Effects of Child Abuse

The effects of child abuse are far reaching and are often devastating both to the victim and their family. The five categories of child abuse and negligence are physical abuse, verbal abuse, neglect, physical neglect and witnessing domestic violence. These can be inflicted physically by pushing, hitting or shaking, or sexually by exposing the child in a sexual manner. Neglect can include giving the child an inadequate diet, leaving him or her without an education, denying him or her a loving environment.

The effects of child abuse or neglect can be compounded for a victim when they are witness to family violence. If the victim is present, the effects can be even more violent as the perpetrator, his or her parents, or others that are responsible for caring for the child may abuse the child because of anger, vindictiveness, power and control. A child who witnesses domestic violence may experience more severe consequences than if he or she were abused by someone in the family. Not only will the child suffer more serious injuries, but he or she will have greater chances of developing a lifelong fear of violence.

For anyone who is experiencing the effects of childhood abuse, it is essential to document the events. Journaling has been proven to be an effective way to deal with the effects of abuse. The Journal Of Child Abuse And Neglect can be kept for ten years, but preferably longer in order to capture all of the important details and nuances that will be important when assessing the effects of the traumatic events. Even after the ten year period, journaling is still an effective way of keeping in touch with the memories and experiences that can shape one’s future and the quality of life in general. In addition, if someone experiences the effects of child maltreatment and wishes to pursue legal avenues, keeping the journal will prove invaluable.

Physical harm resulting from child abuse can be devastating to the psyche. After the perpetrator leaves the scene, the physical consequences may be overwhelming and difficult to cope with. However, there are a variety of consequences that arise from neglect and physical harm, especially when the physical abuse is not committed with deadly force. Not only will the victim experience emotional trauma, but his or her physical health will also suffer.

Aside from the obvious physical repercussions, the emotional toll that is associated with child abuse and neglect takes on adults. Most adults who were victims of neglect as children find it difficult to form stable and lasting relationships. They may find it difficult to form friendships with other adults and tend to have trouble functioning within their work and personal environments. These consequences become much worse when the adults abuse alcohol or drugs to cope with the stress and emotions of the situation. In the worst cases, these adult addicts may even take their own lives. Fortunately, these consequences are preventable with early intervention and treatment.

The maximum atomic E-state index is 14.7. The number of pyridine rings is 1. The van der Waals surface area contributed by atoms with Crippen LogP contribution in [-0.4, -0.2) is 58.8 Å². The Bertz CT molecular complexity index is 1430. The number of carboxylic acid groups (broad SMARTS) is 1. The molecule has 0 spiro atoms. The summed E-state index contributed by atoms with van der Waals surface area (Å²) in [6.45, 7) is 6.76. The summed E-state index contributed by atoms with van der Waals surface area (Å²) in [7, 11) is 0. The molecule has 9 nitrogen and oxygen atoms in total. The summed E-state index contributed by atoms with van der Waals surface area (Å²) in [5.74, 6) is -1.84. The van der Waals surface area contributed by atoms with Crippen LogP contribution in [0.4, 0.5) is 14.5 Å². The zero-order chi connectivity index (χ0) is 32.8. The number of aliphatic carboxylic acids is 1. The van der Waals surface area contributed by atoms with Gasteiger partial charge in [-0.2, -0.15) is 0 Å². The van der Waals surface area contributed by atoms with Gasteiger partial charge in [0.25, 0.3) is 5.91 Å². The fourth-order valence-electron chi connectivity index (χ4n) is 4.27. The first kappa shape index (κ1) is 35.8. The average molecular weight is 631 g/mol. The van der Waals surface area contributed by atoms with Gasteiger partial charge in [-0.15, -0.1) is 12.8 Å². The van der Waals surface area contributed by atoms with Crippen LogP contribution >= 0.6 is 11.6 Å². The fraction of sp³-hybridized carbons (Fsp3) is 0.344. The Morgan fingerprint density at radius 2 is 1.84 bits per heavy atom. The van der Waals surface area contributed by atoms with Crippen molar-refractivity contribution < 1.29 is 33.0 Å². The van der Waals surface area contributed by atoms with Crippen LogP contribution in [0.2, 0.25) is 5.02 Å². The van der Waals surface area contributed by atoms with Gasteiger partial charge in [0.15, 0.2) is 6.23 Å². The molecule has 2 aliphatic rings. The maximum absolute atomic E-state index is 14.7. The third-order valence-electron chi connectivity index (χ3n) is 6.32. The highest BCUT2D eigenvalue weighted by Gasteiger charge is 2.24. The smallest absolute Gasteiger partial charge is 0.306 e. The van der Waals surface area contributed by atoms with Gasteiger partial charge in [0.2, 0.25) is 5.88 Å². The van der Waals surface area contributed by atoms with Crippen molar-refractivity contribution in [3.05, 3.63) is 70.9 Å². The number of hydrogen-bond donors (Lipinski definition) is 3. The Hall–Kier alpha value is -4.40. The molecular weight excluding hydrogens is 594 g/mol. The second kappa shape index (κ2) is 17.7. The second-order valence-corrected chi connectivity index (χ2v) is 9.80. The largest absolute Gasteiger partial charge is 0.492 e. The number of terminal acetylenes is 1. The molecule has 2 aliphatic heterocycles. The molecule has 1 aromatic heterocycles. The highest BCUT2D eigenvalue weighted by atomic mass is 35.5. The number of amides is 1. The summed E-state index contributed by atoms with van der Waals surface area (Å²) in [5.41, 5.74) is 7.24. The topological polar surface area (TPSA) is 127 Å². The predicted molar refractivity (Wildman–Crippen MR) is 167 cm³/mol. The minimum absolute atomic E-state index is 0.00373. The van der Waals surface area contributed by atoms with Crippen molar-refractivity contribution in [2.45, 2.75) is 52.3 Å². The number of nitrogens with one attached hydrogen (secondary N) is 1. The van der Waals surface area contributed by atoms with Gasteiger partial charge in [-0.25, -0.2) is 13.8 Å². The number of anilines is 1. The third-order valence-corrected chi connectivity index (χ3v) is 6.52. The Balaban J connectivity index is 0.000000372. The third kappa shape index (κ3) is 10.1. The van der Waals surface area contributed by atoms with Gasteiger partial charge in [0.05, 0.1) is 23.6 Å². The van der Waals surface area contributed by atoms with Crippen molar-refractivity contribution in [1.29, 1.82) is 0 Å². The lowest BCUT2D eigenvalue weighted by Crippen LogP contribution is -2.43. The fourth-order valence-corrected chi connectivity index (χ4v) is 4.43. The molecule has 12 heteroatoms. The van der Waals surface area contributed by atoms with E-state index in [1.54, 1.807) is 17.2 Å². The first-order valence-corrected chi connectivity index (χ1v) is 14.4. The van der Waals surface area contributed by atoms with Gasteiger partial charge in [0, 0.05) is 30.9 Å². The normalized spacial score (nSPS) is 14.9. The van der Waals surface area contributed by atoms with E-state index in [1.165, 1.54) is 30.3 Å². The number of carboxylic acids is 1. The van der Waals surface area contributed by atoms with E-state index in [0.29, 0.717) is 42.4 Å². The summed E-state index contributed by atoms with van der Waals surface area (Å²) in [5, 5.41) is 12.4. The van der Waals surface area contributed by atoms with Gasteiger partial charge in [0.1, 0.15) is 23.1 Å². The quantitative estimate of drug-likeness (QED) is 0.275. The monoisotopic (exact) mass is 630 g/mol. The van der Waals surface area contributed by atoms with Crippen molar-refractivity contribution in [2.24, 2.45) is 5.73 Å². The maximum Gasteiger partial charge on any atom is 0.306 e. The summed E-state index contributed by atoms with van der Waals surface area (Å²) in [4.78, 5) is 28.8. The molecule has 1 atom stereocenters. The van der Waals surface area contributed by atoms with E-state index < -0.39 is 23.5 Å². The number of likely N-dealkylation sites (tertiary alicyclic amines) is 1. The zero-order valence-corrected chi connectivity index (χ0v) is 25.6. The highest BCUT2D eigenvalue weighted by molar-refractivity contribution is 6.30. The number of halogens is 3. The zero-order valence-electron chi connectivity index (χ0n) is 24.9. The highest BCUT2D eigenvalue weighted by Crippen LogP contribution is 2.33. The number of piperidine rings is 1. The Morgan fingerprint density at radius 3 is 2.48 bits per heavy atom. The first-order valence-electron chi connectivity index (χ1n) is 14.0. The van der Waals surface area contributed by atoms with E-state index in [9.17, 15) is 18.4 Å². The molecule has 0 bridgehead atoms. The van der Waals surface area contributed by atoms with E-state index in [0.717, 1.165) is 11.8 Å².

When professionals assess the experiences of individuals who have been subjected to child abuse or neglect, they usually ask questions about their families and their lives before they begin investigating the case. The professionals will look at the histories of these adults. They will ask questions regarding their living experiences, what school they attended, if they ever experienced any legal issues or were arrested, and how many times they lived with different adults. The history also reveals the spouses of these adults and the ages of those involved. All of these pieces of information will help professionals develop a comprehensive portrait of the history of the cases.

Child abuse and neglect also reveal indicators of potential underlying behavior problems. When adults are exposed to patterns of behavior, such as physical, sexual, mental, or verbal abuse, they may exhibit similar behavior patterns in the future. Unfortunately, when these behaviors are not addressed, these patterns are likely to continue into adulthood. Children who are subjected to prolonged physical and mental abuse are more likely than others to exhibit risky behavior, such as drug use and eventual addiction. Abusive adults also are more likely than others to attempt suicide or to become depressed.

Although cases of child abuse are prevalent throughout the United States, they are on the rise across all ethnic and social levels. Sexual abuse is the most common type of child abuse experienced by children, occurring in almost every neighborhood in America. Statistics show that there has been a 20% increase in cases of sexual abuse filed in recent years. This statistic has led to calls for more educational opportunities for children, as well as greater governmental action to prevent this type of abuse from occurring. Child abuse can lead to many negative outcomes, such as drug abuse and delinquent behavior, so it is important that every adult to take steps to ensure that their communities are aware of this type of abuse.

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